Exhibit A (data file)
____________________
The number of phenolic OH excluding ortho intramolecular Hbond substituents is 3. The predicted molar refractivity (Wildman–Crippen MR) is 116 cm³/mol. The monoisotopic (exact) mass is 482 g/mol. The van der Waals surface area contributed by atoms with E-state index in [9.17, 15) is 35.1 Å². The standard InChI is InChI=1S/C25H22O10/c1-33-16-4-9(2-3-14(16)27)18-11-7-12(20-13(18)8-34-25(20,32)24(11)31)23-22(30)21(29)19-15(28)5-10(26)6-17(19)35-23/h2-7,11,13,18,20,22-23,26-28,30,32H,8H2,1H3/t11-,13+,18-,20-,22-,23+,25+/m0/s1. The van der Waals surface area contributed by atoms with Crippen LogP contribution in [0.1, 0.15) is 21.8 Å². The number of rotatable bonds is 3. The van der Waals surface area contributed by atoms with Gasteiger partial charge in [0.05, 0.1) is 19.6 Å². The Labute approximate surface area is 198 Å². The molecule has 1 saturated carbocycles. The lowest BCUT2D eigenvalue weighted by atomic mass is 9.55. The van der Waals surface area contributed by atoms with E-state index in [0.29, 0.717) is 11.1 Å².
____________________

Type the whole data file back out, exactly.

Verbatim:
The number of phenolic OH excluding ortho intramolecular Hbond substituents is 3. The predicted molar refractivity (Wildman–Crippen MR) is 116 cm³/mol. The monoisotopic (exact) mass is 482 g/mol. The van der Waals surface area contributed by atoms with E-state index in [9.17, 15) is 35.1 Å². The standard InChI is InChI=1S/C25H22O10/c1-33-16-4-9(2-3-14(16)27)18-11-7-12(20-13(18)8-34-25(20,32)24(11)31)23-22(30)21(29)19-15(28)5-10(26)6-17(19)35-23/h2-7,11,13,18,20,22-23,26-28,30,32H,8H2,1H3/t11-,13+,18-,20-,22-,23+,25+/m0/s1. The van der Waals surface area contributed by atoms with Crippen LogP contribution in [0.1, 0.15) is 21.8 Å². The number of rotatable bonds is 3. The van der Waals surface area contributed by atoms with Gasteiger partial charge in [0.05, 0.1) is 19.6 Å². The Labute approximate surface area is 198 Å². The molecule has 1 saturated carbocycles. The lowest BCUT2D eigenvalue weighted by atomic mass is 9.55. The van der Waals surface area contributed by atoms with E-state index in [0.29, 0.717) is 11.1 Å².